1. Cultural exploitation, i.e., hegemony—The dissemination of this publication with its flawed portrayal of Asian culture will only serve to reinforce the stereotypes that currently exist and led to their usage in this work in the first place.  The purchasing of Deadly Viper by Asian Christians underscores its cultural captivity to Western evangelicalism.  Accepting this book serves to reify Western dominance.
  2. Political exploitation, i.e., dominance—The inability and unwillingness of the Asian Christian community to galvanize and garner enough support to compel changes to be made by the publisher signifies its continuing political impotence.  Asian Christians do not constitute a powerful bloc unlike the African American community.  While the presence of the Asian Christian community is vital to the survival of many evangelical seminaries, its lack of political power is a sad reflection of its unwitting assent to white privilege.
  3. Economic exploitation, i.e., marginality—The loss of profit from making editorial changes and republishing the book would be more important to Zondervan than its image in the eyes of Asian believers.  Public perception would not be as critical as corporate earnings.  Control of the means of production for economic gain is yet another reflection of the power of the empire.

On the Deadly Viper website, the book is self-described as being concerned with the issue of “radical integrity” and the development of “leaders who will have intentional, transparent, and honest conversations about key character issues.”  What better way for Zondervan to present itself as being allied with similar values than through recognition of the voice of the Asian Christian community?  While the protests that have been raised against caricatures of its culture have resulted in apologies from the authors, the cycle will not be complete without remedial action on the part of the publisher.  While we are one in Christ, cultural diversity and how such distinctions are perceived and presented are highly significant.  Honoring one another, rather than demeaning one another, clearly takes precedence over economic gain.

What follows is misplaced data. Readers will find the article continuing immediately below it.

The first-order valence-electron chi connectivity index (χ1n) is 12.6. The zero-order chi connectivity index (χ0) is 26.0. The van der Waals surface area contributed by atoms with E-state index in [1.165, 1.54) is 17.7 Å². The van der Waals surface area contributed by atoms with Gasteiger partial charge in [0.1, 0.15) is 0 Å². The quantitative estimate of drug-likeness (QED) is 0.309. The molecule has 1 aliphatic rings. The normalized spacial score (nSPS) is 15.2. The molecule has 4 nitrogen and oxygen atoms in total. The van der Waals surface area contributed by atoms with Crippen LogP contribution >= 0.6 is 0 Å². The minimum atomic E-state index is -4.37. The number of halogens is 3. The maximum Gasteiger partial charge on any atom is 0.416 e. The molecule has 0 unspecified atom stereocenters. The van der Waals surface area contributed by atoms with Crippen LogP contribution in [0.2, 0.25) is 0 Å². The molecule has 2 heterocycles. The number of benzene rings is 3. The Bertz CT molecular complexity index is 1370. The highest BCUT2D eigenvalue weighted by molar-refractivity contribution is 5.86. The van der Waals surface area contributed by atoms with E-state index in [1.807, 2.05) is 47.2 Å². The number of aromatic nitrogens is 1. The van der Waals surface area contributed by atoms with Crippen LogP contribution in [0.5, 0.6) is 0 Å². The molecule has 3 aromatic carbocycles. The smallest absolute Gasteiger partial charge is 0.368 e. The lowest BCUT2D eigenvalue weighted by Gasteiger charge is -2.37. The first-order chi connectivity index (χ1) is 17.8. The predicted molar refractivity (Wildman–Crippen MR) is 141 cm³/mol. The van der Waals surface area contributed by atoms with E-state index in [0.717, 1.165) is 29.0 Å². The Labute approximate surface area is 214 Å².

This blog post will be first in a series of posts from different academics that I’ve asked to reflect on the Deadly Vipers / Zondervan controversy. They are scholars from different fields that will be drawing from their research to speak to the church on issues of culture, race, gender, justice, etc. I hope that the blog posts will provide a resource to discuss these very important issues from a biblical/theological framework. Many have asked important and legitimate questions regarding the DVZ issue and I hope this series of posts will provide some context and content for our ongoing discussion.

Our first post is from my good friend, Randy Woodley (see his previous post on Native American Christianity). Rev. Dr. Randy Woodley is a Keetoowah Cherokee Indian teacher, lecturer, poet, activist, pastor and historian. Randy is an adjunct professor at George Fox Evangelical Seminary and is the co-founder of Eagle’s Wings Ministries.  He is the author of three books and the blog post is taken from his book published by IVP, Living in Color.